July 3, 1806 - After successfully making their way over the mountains thanks to the Nez Perce, Lewis and Clark decided to split their force in order to scout more of the mountainous country and look for an easier pass over the Rockies. Lewis would follow the Missouri eastward, while Clark would proceed to the Yellowstone and follow it to its junction with the Missouri, where the Corps would be reunited. Lewis camped near the site of modern Missoula, Montana. Lewis with 9 men and 5 Indians set out down the Bitterroot River on a raft; the Indians, however, soon abandoned the trip, as they were afraid of Hidatsa war parties. Lewis' party was composed of Gass, Drouillard, Joseph and Reubin Field, Werner, Frazer, Thompson, McNeal and Goodrich; "All arrangements being now compleated for carrying into effect the several schemes we had planed for execution on our return, we saddled our horses and set out." Clark, with the remainder of the Corps and 50 horses, traveled to a point 3 miles north of present-day Hamilton, Montana along Route 93. He described the area fauna.

July 11, 1806 - Lewis' party arrived at the White Bear Islands near Great Falls, Montana. The men killed 11 buffalo, and begin building canoes of buffalo skins - bullboats. "the morning was fair and the plains looked beatifull . . . the air was pleasant and a vast assemblage of little birds which croud to the groves on the river sung most enchantingly." Clark stayed near modern Twin Bridges, Montana. At the camp of August 8, 1805, he found a canoe the Corps had cached.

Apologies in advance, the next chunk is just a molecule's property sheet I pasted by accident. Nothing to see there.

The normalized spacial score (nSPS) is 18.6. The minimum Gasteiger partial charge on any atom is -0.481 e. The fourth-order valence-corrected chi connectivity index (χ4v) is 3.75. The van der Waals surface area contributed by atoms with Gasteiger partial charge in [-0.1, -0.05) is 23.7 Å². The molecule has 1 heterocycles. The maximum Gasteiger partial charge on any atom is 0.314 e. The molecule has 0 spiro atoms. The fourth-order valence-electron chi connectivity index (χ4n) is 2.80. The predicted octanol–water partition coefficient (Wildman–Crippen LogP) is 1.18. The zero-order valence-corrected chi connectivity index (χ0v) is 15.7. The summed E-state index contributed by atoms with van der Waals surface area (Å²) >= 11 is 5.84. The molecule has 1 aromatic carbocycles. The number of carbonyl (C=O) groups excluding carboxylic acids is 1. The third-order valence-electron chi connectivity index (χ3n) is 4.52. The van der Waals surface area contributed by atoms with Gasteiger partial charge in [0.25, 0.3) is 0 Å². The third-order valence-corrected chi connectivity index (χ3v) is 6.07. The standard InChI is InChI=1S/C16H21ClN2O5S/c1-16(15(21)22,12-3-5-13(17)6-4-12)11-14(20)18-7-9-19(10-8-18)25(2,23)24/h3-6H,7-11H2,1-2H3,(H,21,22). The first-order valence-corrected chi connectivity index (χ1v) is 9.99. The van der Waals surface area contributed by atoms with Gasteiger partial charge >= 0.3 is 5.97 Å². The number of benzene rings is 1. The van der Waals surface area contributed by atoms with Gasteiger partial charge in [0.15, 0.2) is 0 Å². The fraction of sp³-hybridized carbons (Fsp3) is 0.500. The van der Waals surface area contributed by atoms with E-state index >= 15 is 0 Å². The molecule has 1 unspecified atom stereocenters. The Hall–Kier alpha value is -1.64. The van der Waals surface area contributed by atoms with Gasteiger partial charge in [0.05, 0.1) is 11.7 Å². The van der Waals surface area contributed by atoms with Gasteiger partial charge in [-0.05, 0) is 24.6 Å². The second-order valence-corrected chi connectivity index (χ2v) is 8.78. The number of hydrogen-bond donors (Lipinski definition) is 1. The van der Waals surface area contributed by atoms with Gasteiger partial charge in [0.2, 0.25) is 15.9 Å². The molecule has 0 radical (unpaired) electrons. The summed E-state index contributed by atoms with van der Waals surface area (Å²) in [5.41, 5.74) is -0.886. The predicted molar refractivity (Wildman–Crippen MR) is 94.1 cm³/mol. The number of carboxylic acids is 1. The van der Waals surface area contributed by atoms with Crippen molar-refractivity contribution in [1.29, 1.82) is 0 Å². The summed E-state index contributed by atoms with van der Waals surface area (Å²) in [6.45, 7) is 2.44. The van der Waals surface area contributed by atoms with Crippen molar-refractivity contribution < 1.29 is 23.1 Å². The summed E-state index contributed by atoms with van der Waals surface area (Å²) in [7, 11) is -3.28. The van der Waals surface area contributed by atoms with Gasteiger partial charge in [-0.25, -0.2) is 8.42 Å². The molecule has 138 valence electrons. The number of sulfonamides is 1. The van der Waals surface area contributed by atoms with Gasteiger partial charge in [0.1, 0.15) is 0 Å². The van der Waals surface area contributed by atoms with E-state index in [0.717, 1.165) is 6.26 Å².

Black Eagle Falls

Black Eagle Falls

July 13, 1806 - Great Falls, Montana - Lewis opened a cache from the year before; his bearskins and plant specimens had been ruined by moisture. Meanwhile, Clark's camp was one mile east of Logan, Montana, at Three Forks, Gallatin County, on the east bank of the Jefferson River. He was being guided by Sacagawea, who remembered the country through which they were passing. Clark divided his party here, sending Ordway, Collins, Colter, Cruzatte, Howard, Lepage, Potts, Weiser, Whitehouse and Willard down the Missouri in canoes to Great Falls. Meanwhile, Clark would strike out overland to meet the Yellowstone River, down which he would travel until it met the Missouri. Clark retained Pryor, Shields, Shannon, Bratton, Labiche, Windsor, Hall, Gibson, Sacagawea, Charbonneau, baby Pomp, and York with his immediate party. He had 49 horses and one colt.
 
High Plains near Great Falls, MT

High plains near Great Falls, MT

July 15, 1806 - Great Falls, Montana - Lewis decided to leave six men, Gass, Fraser, McNeal, Thompson, Goodrich and Werner at the Great Falls. He planned to explore the upper reaches of the Marias River with Drouillard and Joseph and Reubin Field. McNeal was attacked by a grizzly bear at the lower portage; he broke his musket over the bear's head and climbed a tree to get away. Meanwhile, Clark traveled through Bozeman Pass to the Yellowstone River; he camped on the north side of the Yellowstone in Park County, south of Sheep Mountain and three miles below Shields River.